CDC Director Rochelle Walensky on Wednesday said a more contagious variant of the novel coronavirus has become the most dominant strain circulating in the United States, and—in a shift in America's coronavirus epidemic—more young adults are now being hospitalized with severe cases of Covid-19.
How America's coronavirus epidemic is changing
The daily number of newly reported U.S. coronavirus cases is climbing once again, nearing the level of last summer's peak—although it's still significantly lower than the record peak reached this winter.
According to data compiled by the Times, the United States' average daily number of newly reported coronavirus cases over the past week was 65,556—up by 14% compared with the average from two weeks ago.
The Times' data showed that, as of Thursday morning, the rates of newly reported coronavirus cases were "staying high" in Washington, D.C and 27 states that have reported a daily average of at least 15 newly reported cases per 100,000 people over the past week. Those states are Alaska, Colorado, Connecticut, Delaware, Florida, Idaho, Illinois, Iowa, Maine, Maryland, Massachusetts, Michigan, Minnesota, Nebraska, New Hampshire, New Jersey, New York, North Dakota, Ohio, Pennsylvania, Rhode Island, South Carolina, South Dakota, Tennessee, Vermont, Virginia, and West Virginia.
In addition, the rate of newly reported coronavirus cases was "going up" as of Thursday morning in Hawaii, Indiana, Nevada, Oklahoma, Oregon, Puerto Rico, Washington, and Wisconsin, which have had comparatively lower case rates, the Times reports.
Walensky during a White House briefing on Wednesday said the B.1.1.7 variant, which was first discovered in the United Kingdom, has now become the most dominant strain circulating in the United States.
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The B.1.1.7 variant's growing prevalence in the United States is further fueling concerns about a fourth surge of infections, as it is estimated to be about 60% more transmissible and 67% more deadly than the original version of the coronavirus.
Some of the states currently experiencing case spikes are largely attributing the rise to B.1.1.7. For example, health officials in Minnesota believe the B.1.1.7 variant is responsible for more than 50% of the state's recently reported cases. However, Sara Vetter, interim director of the Minnesota Health Department's Public Health Laboratory, said other factors are contributing to the spike, including people not following public health measures aimed at curbing the coronavirus's spread.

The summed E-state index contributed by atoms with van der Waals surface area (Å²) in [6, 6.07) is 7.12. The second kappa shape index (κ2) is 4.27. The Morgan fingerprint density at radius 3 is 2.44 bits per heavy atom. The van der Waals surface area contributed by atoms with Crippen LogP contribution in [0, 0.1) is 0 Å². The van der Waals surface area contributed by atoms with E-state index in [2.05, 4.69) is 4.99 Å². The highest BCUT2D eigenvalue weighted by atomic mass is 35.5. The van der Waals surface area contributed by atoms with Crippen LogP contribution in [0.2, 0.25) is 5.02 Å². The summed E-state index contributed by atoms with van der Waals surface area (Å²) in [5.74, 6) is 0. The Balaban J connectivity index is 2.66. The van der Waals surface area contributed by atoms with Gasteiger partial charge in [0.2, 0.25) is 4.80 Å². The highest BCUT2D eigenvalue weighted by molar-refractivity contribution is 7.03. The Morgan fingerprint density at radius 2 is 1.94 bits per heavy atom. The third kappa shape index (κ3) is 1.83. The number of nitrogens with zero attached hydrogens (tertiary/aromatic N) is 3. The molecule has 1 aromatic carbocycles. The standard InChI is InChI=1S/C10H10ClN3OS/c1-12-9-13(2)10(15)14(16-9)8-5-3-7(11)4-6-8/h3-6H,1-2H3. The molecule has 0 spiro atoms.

Similarly, Anthony Fauci, director of the National Institute of Allergy and Infectious Diseases and chief medical advisor for the White House's Covid-19 response, said cases are likely rising for a number of reasons, including clusters of cases in daycares and sports teams. Fauci also noted that newly reported cases appear to be skewing toward younger Americans, which he explained is likely because a majority of Americans who have been vaccinated against Covid-19 are ages 65 and older.
Even as coronavirus cases climb throughout the country, the number of newly reported deaths linked to the coronavirus has continued to decline. According to data compiled by the Times, 2,564 new deaths were linked to the coronavirus on Wednesday, down 31% from the average two weeks ago.
Walensky said deaths have likely declined as a result of vaccinations among older Americans. According to Fauci, more than 75% of Americans ages 65 and older have received at least one dose of a Covid-19 vaccine. Overall, 110 million Americans have received at least one vaccine dose, including 64 million who have been fully vaccinated, CDC data shows.
Although vaccinations in the United States have accelerated, data shows Covid-19 hospitalizations have started to increase. According to data from the Times, 43,044 Americans with Covid-19 were hospitalized for treatment on Wednesday—up by 5% compared with the average from two weeks ago.
Walensky said hospitals are now seeing younger adults with Covid-19 hospitalized for treatment. At the beginning of the epidemic, older Americans made up a majority of Covid-19 hospitalizations, but now, Walensky said, "Hospitals are seeing more and more younger adults—those in their 30s and 40s—admitted with severe disease."
She added that, "These trends are pointing to two clear truths. One, the virus still has hold on us, infecting people and putting them in harm's way, and we need to remain vigilant. And two, we need to continue to accelerate our vaccination efforts and to take the individual responsibility to get vaccinated when we can" (Stolberg/Zimmer, New York Times, 4/7; Chow, NBC News, 4/7; Holcombe, CNN, 4/8; Ngo/Stolberg, New York Times, 4/7; New York Times, 4/8; Owens, Axios, 3/34).